President Trump’s third illegal attempt to denigrate and discriminate against Muslims through an immigration ban has failed in court yet again. It’s no surprise. The Constitution prohibits government actions hostile to a religion.Like the previous versions, this latest ban seeks to block immigrants and temporary visitors from six Muslim-majority countries — in this iteration, Chad, Iran, Libya, Somalia, Syria, and Yemen. It also includes North Koreans and certain Venezuelan government officials. In October, a Maryland federal district court ruled against the ban taking full effect, prompting the government’s appeal.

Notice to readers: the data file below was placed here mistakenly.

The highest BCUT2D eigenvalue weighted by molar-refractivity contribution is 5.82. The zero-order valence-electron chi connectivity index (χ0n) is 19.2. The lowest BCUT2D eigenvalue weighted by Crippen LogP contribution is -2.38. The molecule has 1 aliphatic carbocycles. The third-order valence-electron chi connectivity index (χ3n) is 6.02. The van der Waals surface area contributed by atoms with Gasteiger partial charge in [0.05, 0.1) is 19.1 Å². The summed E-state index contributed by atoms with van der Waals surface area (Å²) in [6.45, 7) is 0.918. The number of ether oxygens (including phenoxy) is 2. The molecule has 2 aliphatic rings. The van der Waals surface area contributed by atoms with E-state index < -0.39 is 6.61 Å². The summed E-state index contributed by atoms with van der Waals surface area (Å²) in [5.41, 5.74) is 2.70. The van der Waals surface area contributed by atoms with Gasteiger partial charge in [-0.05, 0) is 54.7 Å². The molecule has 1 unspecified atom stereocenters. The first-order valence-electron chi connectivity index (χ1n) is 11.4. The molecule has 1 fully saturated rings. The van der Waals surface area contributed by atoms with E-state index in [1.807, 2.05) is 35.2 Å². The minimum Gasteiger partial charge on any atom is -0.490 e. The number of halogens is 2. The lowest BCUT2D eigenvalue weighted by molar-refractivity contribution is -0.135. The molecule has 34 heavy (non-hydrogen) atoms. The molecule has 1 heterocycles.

In the extraordinary case before us, resolution of that question presents little difficulty. . . . Plaintiffs here do not just plausibly allege with particularity that the Proclamation’s [the third executive order] purpose is driven by anti- Muslim bias, they offer undisputed evidence of such bias: the words of the President. This evidence includes President Trump’s disparaging comments and tweets regarding Muslims; his repeated proposals to ban Muslims from entering the United States; his subsequent explanation that he would effectuate this “Muslim” ban by targeting “territories” instead of Muslims directly; the issuance of EO-1 and EO-2 addressed only to majority Muslim nations; and finally the issuance of the Proclamation, which not only closely tracks EO-1 and EO-2, but which President Trump and his advisors described as having the same goal as EO-1 and EO-2.